Q. Dear Umbra,
I'm a bit confused about the possible rise in sea level that may be caused by global warming. I know that in general water expands when warmed, and that is one cause of sea level elevation with respect to global warming. The larger cause for alarm seems to be the melting or collapse of the polar ice caps. I recently read an article that warned that Antarctica, which stores 70 percent of the world's fresh water, could lose the Ross Ice Shelf (a block of ice the size of France) suddenly and without warning and "that its collapse would make sea levels rise by at least 5 meters, with other estimates predicting a rise of up to 17 meters." My question is how quickly would such a rise register?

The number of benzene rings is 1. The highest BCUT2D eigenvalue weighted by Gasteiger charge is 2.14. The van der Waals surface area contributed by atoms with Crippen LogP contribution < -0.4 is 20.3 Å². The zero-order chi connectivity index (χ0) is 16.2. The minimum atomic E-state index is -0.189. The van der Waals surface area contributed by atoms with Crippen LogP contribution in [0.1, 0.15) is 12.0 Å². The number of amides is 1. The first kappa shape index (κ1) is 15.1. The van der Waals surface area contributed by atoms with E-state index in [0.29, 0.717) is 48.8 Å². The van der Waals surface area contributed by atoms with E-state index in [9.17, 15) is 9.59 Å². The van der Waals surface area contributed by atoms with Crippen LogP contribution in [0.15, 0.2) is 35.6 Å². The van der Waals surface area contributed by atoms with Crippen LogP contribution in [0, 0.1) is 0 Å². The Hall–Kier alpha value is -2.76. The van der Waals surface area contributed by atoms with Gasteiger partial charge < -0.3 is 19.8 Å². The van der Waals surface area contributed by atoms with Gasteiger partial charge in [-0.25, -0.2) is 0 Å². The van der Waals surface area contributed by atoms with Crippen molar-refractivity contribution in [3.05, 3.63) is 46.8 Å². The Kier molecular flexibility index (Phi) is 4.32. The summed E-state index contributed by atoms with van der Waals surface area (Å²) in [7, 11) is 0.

Mill Valley, Calif.
A. Dearest Saor,
I got all swept up and joined your completely logical confusion. If ice shelves collapse, when can we expect the swamping wave? Happily, this is incorrect thinking. Many thanks to the good people at Environmental Defense for straightening out my confusion. My mind now runs clear as a glacial river to the sea of climate comprehension.